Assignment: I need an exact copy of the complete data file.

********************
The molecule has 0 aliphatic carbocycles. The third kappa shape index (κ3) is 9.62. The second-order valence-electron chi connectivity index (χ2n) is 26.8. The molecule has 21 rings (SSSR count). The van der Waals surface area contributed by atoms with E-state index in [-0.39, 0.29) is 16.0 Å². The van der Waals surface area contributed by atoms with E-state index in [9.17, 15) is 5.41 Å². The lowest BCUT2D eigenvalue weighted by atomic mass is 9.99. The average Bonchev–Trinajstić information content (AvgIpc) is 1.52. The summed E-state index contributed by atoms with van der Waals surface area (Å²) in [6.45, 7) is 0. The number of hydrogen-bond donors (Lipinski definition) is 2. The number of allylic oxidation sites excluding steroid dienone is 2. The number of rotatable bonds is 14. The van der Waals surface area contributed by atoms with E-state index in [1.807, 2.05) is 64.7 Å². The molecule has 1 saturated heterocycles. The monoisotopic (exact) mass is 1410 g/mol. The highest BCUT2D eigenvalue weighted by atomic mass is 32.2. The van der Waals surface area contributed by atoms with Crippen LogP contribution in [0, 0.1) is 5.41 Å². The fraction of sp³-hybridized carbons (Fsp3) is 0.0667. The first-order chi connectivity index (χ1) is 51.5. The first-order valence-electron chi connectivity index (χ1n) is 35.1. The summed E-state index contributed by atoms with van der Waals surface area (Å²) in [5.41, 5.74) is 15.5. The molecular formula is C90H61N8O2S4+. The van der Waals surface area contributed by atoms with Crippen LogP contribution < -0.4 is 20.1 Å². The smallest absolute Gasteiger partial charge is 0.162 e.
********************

The molecule has 0 aliphatic carbocycles. The third kappa shape index (κ3) is 9.62. The second-order valence-electron chi connectivity index (χ2n) is 26.8. The molecule has 21 rings (SSSR count). The van der Waals surface area contributed by atoms with E-state index in [-0.39, 0.29) is 16.0 Å². The van der Waals surface area contributed by atoms with E-state index in [9.17, 15) is 5.41 Å². The lowest BCUT2D eigenvalue weighted by atomic mass is 9.99. The average Bonchev–Trinajstić information content (AvgIpc) is 1.52. The summed E-state index contributed by atoms with van der Waals surface area (Å²) in [6.45, 7) is 0. The number of hydrogen-bond donors (Lipinski definition) is 2. The number of allylic oxidation sites excluding steroid dienone is 2. The number of rotatable bonds is 14. The van der Waals surface area contributed by atoms with E-state index in [1.807, 2.05) is 64.7 Å². The molecule has 1 saturated heterocycles. The monoisotopic (exact) mass is 1410 g/mol. The highest BCUT2D eigenvalue weighted by atomic mass is 32.2. The van der Waals surface area contributed by atoms with Crippen LogP contribution in [0, 0.1) is 5.41 Å². The fraction of sp³-hybridized carbons (Fsp3) is 0.0667. The first-order chi connectivity index (χ1) is 51.5. The first-order valence-electron chi connectivity index (χ1n) is 35.1. The summed E-state index contributed by atoms with van der Waals surface area (Å²) in [5.41, 5.74) is 15.5. The molecular formula is C90H61N8O2S4+. The van der Waals surface area contributed by atoms with Crippen LogP contribution < -0.4 is 20.1 Å². The smallest absolute Gasteiger partial charge is 0.162 e.